FY 2017 Budget Request: DOD Basic Research Down 9%, Applied Research Down 3.6%

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Publication date: 
19 February 2016
Number: 
20

Although the Department of Defense’s overall spending on research, development, testing, and evaluation would grow 2.6 percent to $71.8 billion under the President’s fiscal year 2017 budget request, spending on the Science and Technology Program would decrease by 4.1 percent to $12.5 billion.

In his fiscal year 2017 budget submission to Congress, President Obama is requesting a 2.6 percent funding increase for Research, Development, Testing, and Evaluation (RDT&E) conducted by the Department of Defense (DOD), raising the total to $71.8 billion. All of DOD’s voluminous budget materials can be found here.

In contrast to the requests for some other science and technology-focused agencies this cycle, the request for DOD does not rely on any new mandatory funding streams to support the increase. See this FYI for details on mandatory versus discretionary funding requests in the fiscal year 2017 budget.

However, despite the overall increase for RDT&E, the subaccounts focused on early stage research and development (budget categories 6.1 through 6.3, collectively the Science and Technology Program) would all receive less funding. The below tables summarize the proposed funding changes for DOD’s key science and technology accounts.

Table 1: President's FY17 request for DOD RDT&E

Agency / Account / Subaccount FY15
Actual
FY16
Enacted
FY17
Request
Change
FY16-17
DOD RDT&E 64,088.0 69,968.5 71,765.9 2.6%
Science & Technology 12,024.0 13,036.6 12,500.7 -4.1%
Basic Research (6.1) 2,213.5 2,309.2 2,101.8 -9.0%
Applied Research (6.2) 4,578.0 4,996.2 4,815.4 -3.6%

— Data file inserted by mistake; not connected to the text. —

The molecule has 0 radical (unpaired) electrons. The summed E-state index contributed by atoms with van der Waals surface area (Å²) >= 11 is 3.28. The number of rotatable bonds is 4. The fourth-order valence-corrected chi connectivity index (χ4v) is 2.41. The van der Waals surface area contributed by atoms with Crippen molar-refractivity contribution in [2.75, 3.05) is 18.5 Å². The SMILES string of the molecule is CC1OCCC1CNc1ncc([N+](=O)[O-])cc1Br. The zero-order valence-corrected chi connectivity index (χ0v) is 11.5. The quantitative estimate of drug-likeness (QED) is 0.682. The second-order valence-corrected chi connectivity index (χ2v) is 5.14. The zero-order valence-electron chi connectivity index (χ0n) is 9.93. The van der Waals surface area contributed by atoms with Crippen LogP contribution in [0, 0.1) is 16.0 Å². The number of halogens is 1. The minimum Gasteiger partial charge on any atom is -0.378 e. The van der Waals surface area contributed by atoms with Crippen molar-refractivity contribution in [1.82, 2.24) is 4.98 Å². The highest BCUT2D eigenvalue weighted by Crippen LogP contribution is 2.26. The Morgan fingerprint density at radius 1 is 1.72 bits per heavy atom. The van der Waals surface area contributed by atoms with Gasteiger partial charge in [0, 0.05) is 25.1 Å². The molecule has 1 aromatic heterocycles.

Advanced Technology Development (6.3) 5,232.5 5,731.2 5,583.5 -2.6%

* all figures are in millions of nominal U.S. dollars

Table 2: President's FY17 request for DOD Science & Technology by service

Agency / Account / Subaccount FY15
Actual
FY16
Enacted
FY17
Request
Change
FY16-17
Army (6.1 - 6.3 only) 2,501.0 2,689.3 2,266.6 -15.7%
Basic Research 447.9 469.1 428.9 -8.6%
University & Industry Research Centers 105.8 104.3 94.3 -9.6%
University Research Initiatives 79.1 72.6 69.2 -4.7%
Applied Research 964.1 1,092.9 907.6 -17.0%
Advanced Technology Development 1,089.1 1,127.3 930.1 -17.5%
Navy (6.1 - 6.3 only) 2,115.9 2,334.0 2,141.1 -8.3%
Basic Research 634.4 671.9 543.0 -19.2%
University Research Initiatives 129.3 146.2 101.7 -30.4%
Applied Research 855.9 965.9 861.2 -10.8%
Advanced Technology Development 625.6 696.2 737.0 5.9%
Air Force (6.1 - 6.3 only) 2,235.4 2,480.8 2,486.0 0.2%
Basic Research 538.6 530.3 500.0 -5.7%
University Research Initiatives 142.8 141.8 145.0 2.3%
Applied Research 1,090.4 1,240.1 1,260.2 1.6%
Advanced Technology Development 606.4 710.4 725.8 2.2%
DARPA (6.1 - 6.3 only) 2,759.3 2,796.7 2,899.0 3.7%
Basic Research 381.4 389.7 420.1 7.8%
Applied Research 1,136.8 1,163.4 1,246.3 7.1%
Advanced Technology Development 1,241.1 1,243.7 1,232.6 -0.9%

* all figures are in millions of nominal U.S. dollars

These changes will likely be discussed at an upcoming Feb. 24 House Armed Services Committee hearing focused on DOD’s Science and Technology Program, which will include witnesses from the Defense Advanced Research Projects Agency, Army, Navy, and Air Force.

This budget request comes at a time when DOD is increasingly concerned about erosion of U.S. technological superiority. The Department is advocating for development of a new generation of technologies to maintain the “offset” between the U.S. and its potential adversaries. Accordingly, DOD is ramping up its so-called "Third Offset" Strategy (the first two offsets having been nuclear weapons and precision-guided weapons/stealth technology, respectively).

Only $35 million dollars in funding are explicitly identified as supporting the Third Offset Strategy in the budget request. When asked about how much spending in the request can be considered as part of the strategy, DOD’s Chief Financial Officer Mike McCord stressed that it is difficult to provide an exact number, saying that “there is not a tag in our budget system that says this program is a third offset idea and this one is not or could not be.” Nevertheless, many of the activities funded by the RDT&E account will certainly be central to implementing the strategy in the coming years.

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